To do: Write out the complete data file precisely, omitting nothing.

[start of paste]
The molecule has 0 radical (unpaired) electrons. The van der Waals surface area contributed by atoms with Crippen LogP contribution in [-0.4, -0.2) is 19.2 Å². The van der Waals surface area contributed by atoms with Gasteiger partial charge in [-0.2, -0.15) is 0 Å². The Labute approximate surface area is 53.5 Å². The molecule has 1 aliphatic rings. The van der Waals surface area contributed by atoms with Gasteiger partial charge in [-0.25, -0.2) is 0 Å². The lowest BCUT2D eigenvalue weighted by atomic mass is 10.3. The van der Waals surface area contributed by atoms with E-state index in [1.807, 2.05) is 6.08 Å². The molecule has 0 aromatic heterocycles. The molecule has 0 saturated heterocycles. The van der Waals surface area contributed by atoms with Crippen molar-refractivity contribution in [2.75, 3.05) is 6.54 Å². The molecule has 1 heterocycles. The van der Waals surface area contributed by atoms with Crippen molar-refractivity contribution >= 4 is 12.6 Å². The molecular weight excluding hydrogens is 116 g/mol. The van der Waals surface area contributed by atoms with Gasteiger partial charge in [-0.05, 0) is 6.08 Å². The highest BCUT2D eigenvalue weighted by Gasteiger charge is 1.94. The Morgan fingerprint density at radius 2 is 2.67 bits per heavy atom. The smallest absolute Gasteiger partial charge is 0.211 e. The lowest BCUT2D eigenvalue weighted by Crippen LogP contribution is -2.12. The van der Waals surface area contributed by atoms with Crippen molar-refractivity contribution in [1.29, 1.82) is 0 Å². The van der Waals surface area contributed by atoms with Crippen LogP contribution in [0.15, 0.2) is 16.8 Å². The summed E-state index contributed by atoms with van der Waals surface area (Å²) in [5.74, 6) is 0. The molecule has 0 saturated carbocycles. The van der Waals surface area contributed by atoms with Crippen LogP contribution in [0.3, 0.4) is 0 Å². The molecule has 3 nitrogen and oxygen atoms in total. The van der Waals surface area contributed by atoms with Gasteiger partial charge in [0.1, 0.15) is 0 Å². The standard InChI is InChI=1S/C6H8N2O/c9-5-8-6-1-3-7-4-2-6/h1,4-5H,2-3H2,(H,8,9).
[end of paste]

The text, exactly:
The molecule has 0 radical (unpaired) electrons. The van der Waals surface area contributed by atoms with Crippen LogP contribution in [-0.4, -0.2) is 19.2 Å². The van der Waals surface area contributed by atoms with Gasteiger partial charge in [-0.2, -0.15) is 0 Å². The Labute approximate surface area is 53.5 Å². The molecule has 1 aliphatic rings. The van der Waals surface area contributed by atoms with Gasteiger partial charge in [-0.25, -0.2) is 0 Å². The lowest BCUT2D eigenvalue weighted by atomic mass is 10.3. The van der Waals surface area contributed by atoms with E-state index in [1.807, 2.05) is 6.08 Å². The molecule has 0 aromatic heterocycles. The molecule has 0 saturated heterocycles. The van der Waals surface area contributed by atoms with Crippen molar-refractivity contribution in [2.75, 3.05) is 6.54 Å². The molecule has 1 heterocycles. The van der Waals surface area contributed by atoms with Crippen molar-refractivity contribution >= 4 is 12.6 Å². The molecular weight excluding hydrogens is 116 g/mol. The van der Waals surface area contributed by atoms with Gasteiger partial charge in [-0.05, 0) is 6.08 Å². The highest BCUT2D eigenvalue weighted by Gasteiger charge is 1.94. The Morgan fingerprint density at radius 2 is 2.67 bits per heavy atom. The smallest absolute Gasteiger partial charge is 0.211 e. The lowest BCUT2D eigenvalue weighted by Crippen LogP contribution is -2.12. The van der Waals surface area contributed by atoms with Crippen molar-refractivity contribution in [1.29, 1.82) is 0 Å². The van der Waals surface area contributed by atoms with Crippen LogP contribution in [0.15, 0.2) is 16.8 Å². The summed E-state index contributed by atoms with van der Waals surface area (Å²) in [5.74, 6) is 0. The molecule has 0 saturated carbocycles. The van der Waals surface area contributed by atoms with Crippen LogP contribution in [0.3, 0.4) is 0 Å². The molecule has 3 nitrogen and oxygen atoms in total. The van der Waals surface area contributed by atoms with Gasteiger partial charge in [0.1, 0.15) is 0 Å². The standard InChI is InChI=1S/C6H8N2O/c9-5-8-6-1-3-7-4-2-6/h1,4-5H,2-3H2,(H,8,9).